While organizing old papers in my office, I came across sermon notes I’d taken when visiting a friend’s church several years ago. I think the pastor’s message is helpful for anyone struggling to make sense out tragedy and disappointment. Maybe you’re a parent who is in the middle of a heartbreaking situation. If so, I hope this will help you as you wrestle with what God has allowed in your life through your child. The message was taken from John 18:1-4 in the New Testament.
. . . They brandished their weapons under the light of torches and lamps. Jesus stepped forward. It was clear He was not surprised because He knew all things (John 18: 3b-4 Voice).
These verses tell about events that took place in the Garden of Gethsemane when Jesus was arrested the night before his crucifixion. To many people, what unfolded afterward was a terrible tragedy.
During our lifetime, we’ll experience tragedies in many forms: sickness, accidents, the death of loved ones, financial loss, or divorce. For you who are reading this, tragedy has come in the form of the troubles, rebellion, or rejection you’ve had with your beloved children.
How do we make sense of our child’s choices and behaviors? Of any tragedy? What explanation do we offer ourselves or to anyone who challenges us for a possible reason? Is there a satisfactory one?
4 Common Explanations for Tragedy:
- There is no God. If He exists, then why would He let __________happen?
- God is not good. If He is, then why would He let __________happen?
- God is not powerful. If He is, then why wouldn’t He stop or prevent bad things from happening?
- God is good and powerful, in spite of our tragedies. If He is, then we can trust Him with everything that happens.
How can someone believe God is good and powerful in the face of tragedy?
The Bible says, . . . without faith it is impossible to please God . . . (Heb. 11:6).
Dear friend, remember these two truths:
(1) God is in control, even though it doesn’t look like He is. We were never meant to understand why bad things happen, but to trust and rest in God with our questions.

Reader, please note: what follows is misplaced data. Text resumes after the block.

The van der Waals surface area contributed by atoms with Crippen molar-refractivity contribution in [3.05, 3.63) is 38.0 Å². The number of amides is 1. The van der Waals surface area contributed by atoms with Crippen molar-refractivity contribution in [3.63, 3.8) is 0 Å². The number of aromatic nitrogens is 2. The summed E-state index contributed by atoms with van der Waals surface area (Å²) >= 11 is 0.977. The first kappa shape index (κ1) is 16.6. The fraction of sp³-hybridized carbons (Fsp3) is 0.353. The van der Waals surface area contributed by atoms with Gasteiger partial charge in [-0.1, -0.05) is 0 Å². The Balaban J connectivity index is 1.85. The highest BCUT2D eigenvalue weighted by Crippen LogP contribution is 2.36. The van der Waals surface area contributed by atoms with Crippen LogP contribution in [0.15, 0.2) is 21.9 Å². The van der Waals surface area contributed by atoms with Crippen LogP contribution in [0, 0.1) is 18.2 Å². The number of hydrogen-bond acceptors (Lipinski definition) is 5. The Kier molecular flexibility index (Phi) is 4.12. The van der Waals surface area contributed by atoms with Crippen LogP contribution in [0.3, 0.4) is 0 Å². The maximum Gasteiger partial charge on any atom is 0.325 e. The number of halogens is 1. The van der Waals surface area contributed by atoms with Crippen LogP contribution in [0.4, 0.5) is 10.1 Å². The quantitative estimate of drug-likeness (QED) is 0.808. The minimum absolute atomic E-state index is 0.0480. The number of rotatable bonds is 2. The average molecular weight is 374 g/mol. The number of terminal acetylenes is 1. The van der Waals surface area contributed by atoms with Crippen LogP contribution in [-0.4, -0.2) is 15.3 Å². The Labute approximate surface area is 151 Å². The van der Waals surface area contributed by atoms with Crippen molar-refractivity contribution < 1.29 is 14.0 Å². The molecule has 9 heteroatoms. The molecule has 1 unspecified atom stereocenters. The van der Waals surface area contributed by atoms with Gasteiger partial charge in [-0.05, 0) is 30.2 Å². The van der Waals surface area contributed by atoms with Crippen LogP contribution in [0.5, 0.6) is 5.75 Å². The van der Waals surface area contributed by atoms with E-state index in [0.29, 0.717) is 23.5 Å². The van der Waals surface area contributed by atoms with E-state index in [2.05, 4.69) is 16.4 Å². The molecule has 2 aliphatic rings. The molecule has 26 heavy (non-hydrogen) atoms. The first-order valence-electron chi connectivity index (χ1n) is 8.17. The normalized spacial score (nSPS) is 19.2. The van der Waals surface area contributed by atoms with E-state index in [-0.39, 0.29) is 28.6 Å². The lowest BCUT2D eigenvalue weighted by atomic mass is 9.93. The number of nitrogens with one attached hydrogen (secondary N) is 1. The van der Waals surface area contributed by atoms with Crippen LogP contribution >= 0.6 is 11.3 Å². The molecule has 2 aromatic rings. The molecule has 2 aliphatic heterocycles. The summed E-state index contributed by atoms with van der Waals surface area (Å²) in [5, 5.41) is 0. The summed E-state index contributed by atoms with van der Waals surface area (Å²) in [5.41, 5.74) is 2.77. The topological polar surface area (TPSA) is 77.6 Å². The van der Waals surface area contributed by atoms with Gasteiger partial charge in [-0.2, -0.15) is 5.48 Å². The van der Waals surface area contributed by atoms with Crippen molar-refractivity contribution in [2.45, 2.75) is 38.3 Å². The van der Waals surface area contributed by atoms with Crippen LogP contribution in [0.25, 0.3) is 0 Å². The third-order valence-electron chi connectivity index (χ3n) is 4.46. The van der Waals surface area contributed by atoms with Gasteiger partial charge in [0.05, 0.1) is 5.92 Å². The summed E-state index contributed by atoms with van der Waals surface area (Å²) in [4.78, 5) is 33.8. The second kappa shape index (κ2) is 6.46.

Isaiah 55: 8-9 ‘For my thoughts are not your thoughts, neither are your ways my ways,’ declares the Lord. ‘As the heavens are higher than the earth, so are my ways higher than your ways, and my thoughts higher than your thoughts.’
(2) We don’t know what God is doing, but He is working. He will use evil and bad things that happen for our good and for His glory.
Gen. 50:20 You intended to harm me, but God intended it for good…
“In God’s hands, intended evil becomes eventual good. . .
‘You wove evil . . . but God rewove it together for good’.”
– Max Lucado, You’ll Get Through This
Lucado goes on to say that “though challenging times may bring a load of uncertainty and fear that feels too heavy to bear, God gives us this promise: You’ll get through this.”
In his book, he encourages us to:
- Find comfort that we are God’s child and God cares deeply for us.
- Remember that God is near us and has never left us.
- Take courage that God will restore even the most painful circumstances and use them for good.
Prayer and A Resource
Heavenly Father, Jesus knew all that was going to happen to Him and the good that would come later. What He endured was still painful and hard, but He chose to trust You. I don’t have such knowledge, so please help me keep believing that You are in control, You are good, and You are powerful no matter what. Give me Your perspective on my tragedies. By faith, I commit to trust You all the days of my life. Amen.
Recommended Book: You’ll Get Through This by Max Lucado